The government had done its best to promote the rights of farm workers but monitoring labour conditions remained a challenge, Agriculture minister Tina Joemat-Pettersson said on Monday (26 November).
"We are not powerless. The law is there but the implementation and monitoring of the law is our challenge," she said at a New Age breakfast in Johannesburg.
"Government monitors. Government isn't there every day to ensure implementation. It cannot be government's sole responsibility."
She said civil society organisations, non-governmental organisations and unions had a role to play in making sure rights were upheld.
The agriculture and labour departments also relied on oversight visits to farms by MPs.
"When the labour officials visit, farmers do a little bit of window dressing," she said.
She suggested that the labour department conduct surprise visits, rather than pre-arranged visits, to combat such tactics.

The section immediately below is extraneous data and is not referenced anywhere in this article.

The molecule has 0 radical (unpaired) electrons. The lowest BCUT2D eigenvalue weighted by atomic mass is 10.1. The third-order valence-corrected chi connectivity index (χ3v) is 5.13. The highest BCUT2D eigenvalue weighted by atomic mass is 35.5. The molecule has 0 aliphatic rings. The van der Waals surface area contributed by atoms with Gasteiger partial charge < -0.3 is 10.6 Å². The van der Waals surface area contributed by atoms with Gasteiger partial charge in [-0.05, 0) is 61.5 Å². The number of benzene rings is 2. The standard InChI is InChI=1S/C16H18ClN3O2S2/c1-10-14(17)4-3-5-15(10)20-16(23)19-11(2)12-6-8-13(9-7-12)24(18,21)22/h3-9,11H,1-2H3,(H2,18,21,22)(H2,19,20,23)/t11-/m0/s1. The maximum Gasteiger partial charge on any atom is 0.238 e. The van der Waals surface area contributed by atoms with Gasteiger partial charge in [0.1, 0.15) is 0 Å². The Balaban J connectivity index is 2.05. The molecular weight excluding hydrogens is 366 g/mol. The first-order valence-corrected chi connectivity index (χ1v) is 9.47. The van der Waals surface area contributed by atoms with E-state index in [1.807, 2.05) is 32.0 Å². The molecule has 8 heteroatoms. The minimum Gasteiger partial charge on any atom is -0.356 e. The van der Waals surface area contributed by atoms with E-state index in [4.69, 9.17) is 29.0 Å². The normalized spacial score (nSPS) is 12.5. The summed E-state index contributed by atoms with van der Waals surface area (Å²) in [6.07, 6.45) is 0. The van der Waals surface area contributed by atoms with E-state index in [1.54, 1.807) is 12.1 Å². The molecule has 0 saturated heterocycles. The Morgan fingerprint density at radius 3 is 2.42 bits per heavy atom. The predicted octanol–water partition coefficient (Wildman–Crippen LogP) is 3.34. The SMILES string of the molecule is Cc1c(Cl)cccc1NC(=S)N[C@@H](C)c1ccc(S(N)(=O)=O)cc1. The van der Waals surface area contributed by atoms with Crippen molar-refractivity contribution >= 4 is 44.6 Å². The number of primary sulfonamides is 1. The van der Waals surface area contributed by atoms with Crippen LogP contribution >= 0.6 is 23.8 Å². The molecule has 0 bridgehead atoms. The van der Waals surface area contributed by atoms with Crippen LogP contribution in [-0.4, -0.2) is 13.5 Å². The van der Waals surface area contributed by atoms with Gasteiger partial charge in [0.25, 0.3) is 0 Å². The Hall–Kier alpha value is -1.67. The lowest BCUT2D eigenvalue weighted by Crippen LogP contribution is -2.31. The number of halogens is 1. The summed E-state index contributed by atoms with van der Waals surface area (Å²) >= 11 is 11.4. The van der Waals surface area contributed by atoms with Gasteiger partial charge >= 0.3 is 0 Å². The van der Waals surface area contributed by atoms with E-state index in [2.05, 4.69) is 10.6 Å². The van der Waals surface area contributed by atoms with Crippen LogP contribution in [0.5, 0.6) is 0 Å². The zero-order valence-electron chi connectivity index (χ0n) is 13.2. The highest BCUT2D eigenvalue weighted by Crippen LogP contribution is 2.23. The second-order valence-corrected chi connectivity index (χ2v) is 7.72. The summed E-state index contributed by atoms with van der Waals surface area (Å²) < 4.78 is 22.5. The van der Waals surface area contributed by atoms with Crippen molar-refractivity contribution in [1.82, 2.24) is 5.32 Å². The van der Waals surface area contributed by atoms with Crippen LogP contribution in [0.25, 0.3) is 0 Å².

Joemat-Pettersson denied not doing enough to prevent recent farm workers' protests in sixteen Western Cape towns, including De Doorns.
"We have been working consistently with farm workers. We have been working in De Doorns for more than a year. I don't even think xenophobic attacks in De Doorns were captured that intensively in the media," she said.
She explained that farmers initially employed workers from Lesotho but then hired workers from Zimbabwe through labour brokers, causing tension.
"It was a melting pot, simmering and ready for an explosion," she said.
Joemat-Pettersson said South Africa still had a long way to go in agriculture as racism, sexual abuse and sexual oppression on farms was prevalent.
"If we are still pretending there is no crisis and blaming it on each other, saying it is a problem of national government or that this is a political problem.
"We are trying to ignore a fundamental situation which has been highlighted by so many different stakeholders and that is unfortunate," she added.
Source: Sapa via I-Net Bridge
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